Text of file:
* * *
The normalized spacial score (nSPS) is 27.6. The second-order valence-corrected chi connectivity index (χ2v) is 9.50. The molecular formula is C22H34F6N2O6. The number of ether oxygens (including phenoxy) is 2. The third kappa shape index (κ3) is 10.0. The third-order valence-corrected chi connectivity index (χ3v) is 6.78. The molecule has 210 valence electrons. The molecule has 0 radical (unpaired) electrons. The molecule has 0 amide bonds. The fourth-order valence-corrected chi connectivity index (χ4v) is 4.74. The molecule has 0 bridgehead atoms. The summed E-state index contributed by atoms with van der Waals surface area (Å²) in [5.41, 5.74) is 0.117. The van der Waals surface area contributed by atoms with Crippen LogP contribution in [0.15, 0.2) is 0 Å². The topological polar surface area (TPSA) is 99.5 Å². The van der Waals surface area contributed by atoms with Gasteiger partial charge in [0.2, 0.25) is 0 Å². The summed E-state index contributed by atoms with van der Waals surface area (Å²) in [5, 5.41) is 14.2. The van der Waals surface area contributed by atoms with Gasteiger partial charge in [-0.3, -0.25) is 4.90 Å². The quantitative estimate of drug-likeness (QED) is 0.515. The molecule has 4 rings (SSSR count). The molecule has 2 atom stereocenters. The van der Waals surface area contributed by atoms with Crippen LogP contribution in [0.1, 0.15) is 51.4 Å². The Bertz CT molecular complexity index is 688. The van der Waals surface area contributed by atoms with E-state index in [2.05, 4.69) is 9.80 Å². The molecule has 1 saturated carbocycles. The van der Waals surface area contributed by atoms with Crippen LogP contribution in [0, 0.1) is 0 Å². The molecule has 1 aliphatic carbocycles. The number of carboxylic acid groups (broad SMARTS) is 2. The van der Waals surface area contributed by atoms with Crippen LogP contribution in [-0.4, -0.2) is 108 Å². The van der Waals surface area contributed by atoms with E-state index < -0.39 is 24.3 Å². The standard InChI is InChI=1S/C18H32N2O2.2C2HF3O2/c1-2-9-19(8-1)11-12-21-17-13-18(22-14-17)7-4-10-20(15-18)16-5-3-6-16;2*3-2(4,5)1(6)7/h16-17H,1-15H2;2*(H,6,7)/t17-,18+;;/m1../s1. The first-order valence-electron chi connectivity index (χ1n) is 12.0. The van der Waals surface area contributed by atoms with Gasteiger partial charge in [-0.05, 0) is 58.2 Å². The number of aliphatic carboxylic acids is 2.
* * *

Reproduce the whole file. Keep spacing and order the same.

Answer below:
The normalized spacial score (nSPS) is 27.6. The second-order valence-corrected chi connectivity index (χ2v) is 9.50. The molecular formula is C22H34F6N2O6. The number of ether oxygens (including phenoxy) is 2. The third kappa shape index (κ3) is 10.0. The third-order valence-corrected chi connectivity index (χ3v) is 6.78. The molecule has 210 valence electrons. The molecule has 0 radical (unpaired) electrons. The molecule has 0 amide bonds. The fourth-order valence-corrected chi connectivity index (χ4v) is 4.74. The molecule has 0 bridgehead atoms. The summed E-state index contributed by atoms with van der Waals surface area (Å²) in [5.41, 5.74) is 0.117. The van der Waals surface area contributed by atoms with Crippen LogP contribution in [0.15, 0.2) is 0 Å². The topological polar surface area (TPSA) is 99.5 Å². The van der Waals surface area contributed by atoms with Gasteiger partial charge in [0.2, 0.25) is 0 Å². The summed E-state index contributed by atoms with van der Waals surface area (Å²) in [5, 5.41) is 14.2. The van der Waals surface area contributed by atoms with Gasteiger partial charge in [-0.3, -0.25) is 4.90 Å². The quantitative estimate of drug-likeness (QED) is 0.515. The molecule has 4 rings (SSSR count). The molecule has 2 atom stereocenters. The van der Waals surface area contributed by atoms with Crippen LogP contribution in [0.1, 0.15) is 51.4 Å². The Bertz CT molecular complexity index is 688. The van der Waals surface area contributed by atoms with E-state index in [2.05, 4.69) is 9.80 Å². The molecule has 1 saturated carbocycles. The van der Waals surface area contributed by atoms with Crippen LogP contribution in [0, 0.1) is 0 Å². The molecule has 1 aliphatic carbocycles. The number of carboxylic acid groups (broad SMARTS) is 2. The van der Waals surface area contributed by atoms with Crippen LogP contribution in [-0.4, -0.2) is 108 Å². The van der Waals surface area contributed by atoms with E-state index < -0.39 is 24.3 Å². The standard InChI is InChI=1S/C18H32N2O2.2C2HF3O2/c1-2-9-19(8-1)11-12-21-17-13-18(22-14-17)7-4-10-20(15-18)16-5-3-6-16;2*3-2(4,5)1(6)7/h16-17H,1-15H2;2*(H,6,7)/t17-,18+;;/m1../s1. The first-order valence-electron chi connectivity index (χ1n) is 12.0. The van der Waals surface area contributed by atoms with Gasteiger partial charge in [-0.05, 0) is 58.2 Å². The number of aliphatic carboxylic acids is 2.